Yes, I know that it's a bit early for a Christmas "wish list." But right at the top of my wish list is something that I've been wishing for during my entire time as a Linux user. And the bad thing about it is that I'm not sure who is to blame for its absence.
This month pretty much wraps up our article series on Kodi, the home theater, multimedia mega-program. The end comes without me having found a simple way to view and record live TV, by way of an accessory TV tuner, with Kodi. I know it's possible, but at the same time, it really shouldn't be THIS difficult. Windows wins this race, hands down.
What I have longed for is better support for TV tuners in Linux. First of all, it's not as if TV -- and TV tuners -- are new things. TV tuners have been around for, well, as long as there have been TVs. It really shouldn't require coexisting degrees in astrophysics and rocket science to get them to work under Linux.
Actually, I think the blame for the abysmal state of TV tuners on Linux has to be shared. First, the equipment manufacturers -- those making the TV tuners -- make them dedicated to work with Windows, using procedures and processes that ONLY work under Windows. The icing on the cake is that they keep the key parts of the hardware and software "closed source" so no one can possibly get them working on anything but Windows. Second, there hasn't been a concerted effort by the open source community to get TV tuners working under Linux. Sure, there are small pockets of people working on the problem, but it hasn't received nearly enough attention to make a significant impact. To really make users frustrated, some programs will see a particular TV tuner and others won't. All this tells me is that the groups working on this problem really aren't talking to one another or comparing notes, or that their egos are creating an insurmountable obstacle to the solution.
I bought a USB TV tuner that had positive reports of users getting it running under Linux. The results, should we say, are lackluster. Some applications -- such as SMPlayer -- can see the TV tuner and display the TV programming. Most others, such as VLC, MPlayer and Kodi ... well, not so much. To date, the ONLY Linux program that works consistently is SMPlayer, and it's marginal (as in barely watchable) at best. And this is after spending HOURS pouring over obscure forums and mailing list posts, in attempts to get the other programs to see and display the output from the TV tuner.
This was not my first attempt with a TV tuner under Linux, either. A few years back, when I built my desktop computer (which I chronicled here in the pages of The PCLinuxOS Magazine), I installed a TV tuner card -- one that, once again, had positive comments on Newegg of users getting it up and running under Linux. The ONLY thing that can see this particular TV tuner card is MythTV, which I've abandoned long ago due to it being way, overly complicated. Literally no other program can see, use or display images from this TV tuner card.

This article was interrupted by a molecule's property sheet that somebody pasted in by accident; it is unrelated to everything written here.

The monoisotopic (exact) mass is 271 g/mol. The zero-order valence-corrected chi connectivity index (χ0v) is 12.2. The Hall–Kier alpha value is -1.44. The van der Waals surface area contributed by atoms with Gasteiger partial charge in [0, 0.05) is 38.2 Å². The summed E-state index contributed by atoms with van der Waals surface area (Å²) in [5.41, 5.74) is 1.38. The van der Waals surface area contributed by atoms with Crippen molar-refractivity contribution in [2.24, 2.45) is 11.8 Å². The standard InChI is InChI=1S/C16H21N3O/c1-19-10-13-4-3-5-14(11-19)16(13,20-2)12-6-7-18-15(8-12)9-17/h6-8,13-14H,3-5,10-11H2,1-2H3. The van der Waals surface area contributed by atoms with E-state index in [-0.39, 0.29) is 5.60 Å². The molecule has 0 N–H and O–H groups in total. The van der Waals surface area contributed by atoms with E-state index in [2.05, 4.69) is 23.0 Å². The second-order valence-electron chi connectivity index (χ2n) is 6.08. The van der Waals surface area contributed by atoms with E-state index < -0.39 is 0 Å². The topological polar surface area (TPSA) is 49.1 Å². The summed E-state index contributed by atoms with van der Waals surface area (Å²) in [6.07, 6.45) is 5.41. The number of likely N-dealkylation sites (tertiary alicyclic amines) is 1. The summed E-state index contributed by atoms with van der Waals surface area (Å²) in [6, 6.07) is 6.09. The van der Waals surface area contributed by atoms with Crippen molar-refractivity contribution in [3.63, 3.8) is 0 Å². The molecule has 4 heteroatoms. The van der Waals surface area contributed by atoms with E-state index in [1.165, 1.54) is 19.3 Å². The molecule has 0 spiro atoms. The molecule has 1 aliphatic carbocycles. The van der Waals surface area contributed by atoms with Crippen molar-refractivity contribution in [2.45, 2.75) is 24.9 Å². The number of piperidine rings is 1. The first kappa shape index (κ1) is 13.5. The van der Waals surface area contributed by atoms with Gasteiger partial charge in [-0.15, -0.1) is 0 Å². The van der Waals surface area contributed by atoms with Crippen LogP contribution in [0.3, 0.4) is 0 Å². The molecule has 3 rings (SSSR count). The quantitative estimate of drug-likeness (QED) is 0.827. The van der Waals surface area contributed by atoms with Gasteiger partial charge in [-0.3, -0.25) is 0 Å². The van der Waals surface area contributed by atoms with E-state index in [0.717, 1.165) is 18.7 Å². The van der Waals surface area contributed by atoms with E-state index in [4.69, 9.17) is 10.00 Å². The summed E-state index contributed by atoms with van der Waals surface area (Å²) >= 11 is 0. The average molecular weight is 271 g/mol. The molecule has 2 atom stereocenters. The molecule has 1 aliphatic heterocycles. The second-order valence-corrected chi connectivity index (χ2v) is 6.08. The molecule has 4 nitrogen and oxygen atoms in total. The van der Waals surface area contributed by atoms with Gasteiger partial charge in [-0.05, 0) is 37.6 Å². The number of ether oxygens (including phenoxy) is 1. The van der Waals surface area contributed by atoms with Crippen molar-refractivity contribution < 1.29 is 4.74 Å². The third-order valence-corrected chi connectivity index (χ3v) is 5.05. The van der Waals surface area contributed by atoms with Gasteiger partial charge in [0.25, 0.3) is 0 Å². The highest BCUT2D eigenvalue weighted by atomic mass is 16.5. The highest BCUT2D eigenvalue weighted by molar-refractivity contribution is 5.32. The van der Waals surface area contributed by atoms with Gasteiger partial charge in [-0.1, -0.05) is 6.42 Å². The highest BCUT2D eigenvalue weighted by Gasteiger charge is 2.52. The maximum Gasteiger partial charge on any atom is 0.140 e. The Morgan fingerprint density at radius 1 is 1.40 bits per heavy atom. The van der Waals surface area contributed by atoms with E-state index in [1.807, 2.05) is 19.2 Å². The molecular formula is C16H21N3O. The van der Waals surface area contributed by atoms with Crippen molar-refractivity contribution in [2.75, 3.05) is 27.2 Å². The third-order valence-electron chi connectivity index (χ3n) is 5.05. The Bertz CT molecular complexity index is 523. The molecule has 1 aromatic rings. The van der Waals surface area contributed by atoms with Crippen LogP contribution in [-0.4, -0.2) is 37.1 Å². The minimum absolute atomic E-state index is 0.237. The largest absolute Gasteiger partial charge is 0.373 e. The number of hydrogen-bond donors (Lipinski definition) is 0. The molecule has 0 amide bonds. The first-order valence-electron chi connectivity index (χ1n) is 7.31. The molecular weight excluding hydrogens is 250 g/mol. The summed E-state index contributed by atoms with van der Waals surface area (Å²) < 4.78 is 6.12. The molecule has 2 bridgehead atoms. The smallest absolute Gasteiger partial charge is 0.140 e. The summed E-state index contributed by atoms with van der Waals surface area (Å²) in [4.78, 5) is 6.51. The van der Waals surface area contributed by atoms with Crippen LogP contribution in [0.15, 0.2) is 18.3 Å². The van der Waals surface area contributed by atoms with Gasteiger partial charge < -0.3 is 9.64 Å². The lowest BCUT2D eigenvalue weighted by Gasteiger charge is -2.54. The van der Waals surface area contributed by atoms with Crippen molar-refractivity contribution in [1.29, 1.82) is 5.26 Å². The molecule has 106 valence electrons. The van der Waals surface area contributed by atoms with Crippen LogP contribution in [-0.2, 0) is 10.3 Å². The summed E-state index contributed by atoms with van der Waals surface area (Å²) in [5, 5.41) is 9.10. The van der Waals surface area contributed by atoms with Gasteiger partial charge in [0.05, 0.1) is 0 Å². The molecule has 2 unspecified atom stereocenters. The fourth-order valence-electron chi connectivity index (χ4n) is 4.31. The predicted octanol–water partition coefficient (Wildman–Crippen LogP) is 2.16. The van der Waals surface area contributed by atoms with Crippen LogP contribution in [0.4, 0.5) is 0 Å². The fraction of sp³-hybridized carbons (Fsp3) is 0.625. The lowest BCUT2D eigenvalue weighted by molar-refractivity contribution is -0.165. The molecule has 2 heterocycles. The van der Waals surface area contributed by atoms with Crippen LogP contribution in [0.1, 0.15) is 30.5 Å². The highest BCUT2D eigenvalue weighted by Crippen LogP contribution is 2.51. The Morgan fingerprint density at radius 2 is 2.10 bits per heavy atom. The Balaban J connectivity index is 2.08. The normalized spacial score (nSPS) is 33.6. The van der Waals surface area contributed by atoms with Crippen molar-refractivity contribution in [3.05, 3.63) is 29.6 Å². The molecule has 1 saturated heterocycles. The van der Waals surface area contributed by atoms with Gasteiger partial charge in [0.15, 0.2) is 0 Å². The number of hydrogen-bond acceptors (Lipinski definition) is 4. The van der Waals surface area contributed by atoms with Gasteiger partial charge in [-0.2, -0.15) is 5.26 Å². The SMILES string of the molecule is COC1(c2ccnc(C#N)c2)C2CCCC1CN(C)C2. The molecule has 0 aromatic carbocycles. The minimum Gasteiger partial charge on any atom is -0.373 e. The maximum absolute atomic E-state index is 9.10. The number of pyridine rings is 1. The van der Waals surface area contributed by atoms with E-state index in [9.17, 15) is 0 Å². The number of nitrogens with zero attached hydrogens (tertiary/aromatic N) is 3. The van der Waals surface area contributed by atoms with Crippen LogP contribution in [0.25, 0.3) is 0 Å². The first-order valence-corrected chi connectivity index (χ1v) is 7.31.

New users coming to Linux will want to do the things with their computers that they have done previously with the commercially available operating system ... namely, Windows. When they are faced with such a daunting task as getting their TV tuner working under Linux, that even someone (me) with a fairly extensive and long history with Linux can't get working, they will run back to their old proprietary operating system (Windows) with their tail between their legs, like the proverbial whipped puppy. Upon their return, they will regale their comrades with tales of how Linux is not yet ready for "prime time," and about how challenging it was to (not) get their TV tuner card recognized.
Eight years after joining the "Linux Revolution," I'm still waiting for proper support for TV tuner cards and devices. While I'm not running back to Windows ... or any other operating system ... my exercise in futility with TV tuners has left me frustrated and somewhat discouraged.
Occasionally, I'll drag it (the USB TV tuner) back out of the drawer or off the shelf I've banished it to out of frustration, and give it another try (which usually ends in yet another round of frustration and another subsequent banishment of the TV tuner). Each new Linux kernel release causes hope to spring eternal, with hopes that maybe THIS new kernel will finally allow my device(s) to work as they should. I have yet to experience the euphoria of my device(s) working as they should. Like I mentioned earlier, it really shouldn't be THIS difficult.
If I EVER get either of the TV tuners to work, and work well and consistently under Linux, you all will be the first to know. I'm sure there's a process to undertake that won't be for the faint of heart. I'll do my best to detail that process, step by step, if I ever arrive at a solution myself.
Until next month, I bid you peace, happiness, serenity and prosperity.